Mindfulness Approach Reduces SUD Relapse Risk

Caroline Cassels

March 20, 2014

Mindfulness-based aftercare significantly reduces relapse risk in patients with substance use disorders (SUDs) in the long-term compared with 2 other standard treatment approaches, new research shows.

Results from a randomized clinical trial show that after initial treatment for drug and alcohol abuse, patients assigned to receive mindfulness-based relapse prevention (MBRP) were significantly less likely to relapse at 12 months compared with their counterparts who received usual 12-step programming.

"These findings suggest that MBRP may support longer term sustainability of treatment gains for individuals with substance-use disorders," the investigators, led by Sarah Bowen, PhD, Addictive Behaviors Research Center, Seattle, Washington, write.

The study was published online March 19 in JAMA Psychiatry.

Relapse Rate High

Research shows that approximately 10.6% of US individuals with SUDs seek treatment and that 40% to 50% of these patients relapse within 1 year, highlighting the need for more effective relapse prevention (RP) therapies.

According to investigators, traditional RP strategies focus on identifying situations that may precipitate relapse and teach cognitive and behavioral skills to reduce risk.

However, they note that such therapies have several limitations, including the fact that "RP places relatively little emphasis on individual needs, values, and issues that may underlie problematic behavior." They add that traditional RP strategies focus on avoiding affective or cognitive discomfort rather than teaching skills designed to help patients tolerate these states.

In contrast, group-based psychosocial aftercare MBRP integrates principles of mindfulness to help patients attend to experiences moment to moment rather than employing avoidance strategies. The investigators note that mindfulness training has been associated with reduced anxiety, disordered eating, and depression relapse, and they also point out that there is growing evidence to support its efficacy in SUD.

To determine the long-term efficacy of MBRP in reducing relapse, investigators compared MBRP, RP, and 12-step treatment as usual (TAU) in 286 individuals who successfully completed initial treatment for SUD at a private clinic and were randomly assigned to 1 of the 3 study groups for 8 weeks of sessions.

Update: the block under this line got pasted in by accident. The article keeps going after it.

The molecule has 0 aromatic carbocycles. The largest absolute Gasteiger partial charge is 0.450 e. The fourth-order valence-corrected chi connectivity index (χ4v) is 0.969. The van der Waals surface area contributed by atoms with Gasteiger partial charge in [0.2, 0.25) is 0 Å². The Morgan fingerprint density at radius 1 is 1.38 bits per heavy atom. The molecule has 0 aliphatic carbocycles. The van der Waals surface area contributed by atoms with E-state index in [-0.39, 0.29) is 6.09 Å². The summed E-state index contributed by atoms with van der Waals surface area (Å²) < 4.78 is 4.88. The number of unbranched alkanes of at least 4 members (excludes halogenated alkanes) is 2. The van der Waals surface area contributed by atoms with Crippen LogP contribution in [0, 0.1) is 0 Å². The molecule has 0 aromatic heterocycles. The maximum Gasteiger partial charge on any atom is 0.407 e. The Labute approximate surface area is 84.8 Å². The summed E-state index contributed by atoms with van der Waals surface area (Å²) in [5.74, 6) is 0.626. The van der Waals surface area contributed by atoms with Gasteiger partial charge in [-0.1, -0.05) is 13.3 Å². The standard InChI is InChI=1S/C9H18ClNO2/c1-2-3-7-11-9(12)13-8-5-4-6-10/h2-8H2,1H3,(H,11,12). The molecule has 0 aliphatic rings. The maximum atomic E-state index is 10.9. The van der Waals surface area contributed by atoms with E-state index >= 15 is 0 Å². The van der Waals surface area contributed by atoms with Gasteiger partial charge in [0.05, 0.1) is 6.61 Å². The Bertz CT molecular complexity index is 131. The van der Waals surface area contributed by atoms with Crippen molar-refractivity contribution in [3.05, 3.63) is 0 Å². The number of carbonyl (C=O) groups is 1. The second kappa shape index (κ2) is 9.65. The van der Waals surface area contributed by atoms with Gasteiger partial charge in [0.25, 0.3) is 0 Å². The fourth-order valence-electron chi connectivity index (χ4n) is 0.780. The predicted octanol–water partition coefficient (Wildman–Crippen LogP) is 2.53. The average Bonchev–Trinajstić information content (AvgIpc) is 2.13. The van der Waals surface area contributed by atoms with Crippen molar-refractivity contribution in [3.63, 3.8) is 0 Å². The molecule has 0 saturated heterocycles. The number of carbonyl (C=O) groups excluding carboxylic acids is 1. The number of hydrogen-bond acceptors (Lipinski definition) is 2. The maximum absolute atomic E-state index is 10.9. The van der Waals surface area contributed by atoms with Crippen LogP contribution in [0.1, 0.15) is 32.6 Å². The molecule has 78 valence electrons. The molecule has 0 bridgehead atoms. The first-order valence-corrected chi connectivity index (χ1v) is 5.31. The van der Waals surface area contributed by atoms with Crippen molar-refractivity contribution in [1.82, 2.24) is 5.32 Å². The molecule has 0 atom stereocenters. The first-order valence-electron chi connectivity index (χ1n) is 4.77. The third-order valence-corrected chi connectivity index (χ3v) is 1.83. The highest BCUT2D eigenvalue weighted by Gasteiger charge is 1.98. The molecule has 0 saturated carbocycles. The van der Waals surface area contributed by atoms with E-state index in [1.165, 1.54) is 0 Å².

The study's primary outcomes included relapse to drug use and heavy drinking as well as frequency of substance use in the past 90 days. Participants were assessed at baseline and at 3, 6, and 12 months.

Measures included self-report of relapse and urinalysis drug and alcohol screenings.

The investigators found that compared with TAU, patients assigned to MBRP and RP reported a significantly lower risk for relapse to substance use and heavy drinking, and among those who used substances, significantly fewer days of substance use and heavy drinking at the 6-month follow-up.

Although results also showed that RP had an advantage over MBRP in time to first drug use, at 12-month follow-up, MBRP participants reported significantly fewer days of substance use and significantly decreased heavy drinking than either with RP and TAU.

These findings suggest that MBRP and RP may be equally effective at 3 months' follow-up compared with TAU and blunt the probability and severity of relapses at the 6-month follow-up, with RP delaying time to first drug use, but that MBRP may have a more enduring effect thereafter.

The researchers speculate that the enduring impact of MBRP may be due to "participants' improved ability to recognize and tolerate discomfort associated with craving or negative effect."

"The present randomized trial offers evidence that RP and MBRP are beneficial aftercare interventions compared with typical 12-step aftercare treatment. In addition, MBRP resulted in significantly less drug use and lower probability of any heavy drinking than RP at 12-month follow-up," the investigators add.

The authors report no relevant financial relationships.

JAMA Psychiatry. Published online March 19, 2014. Abstract


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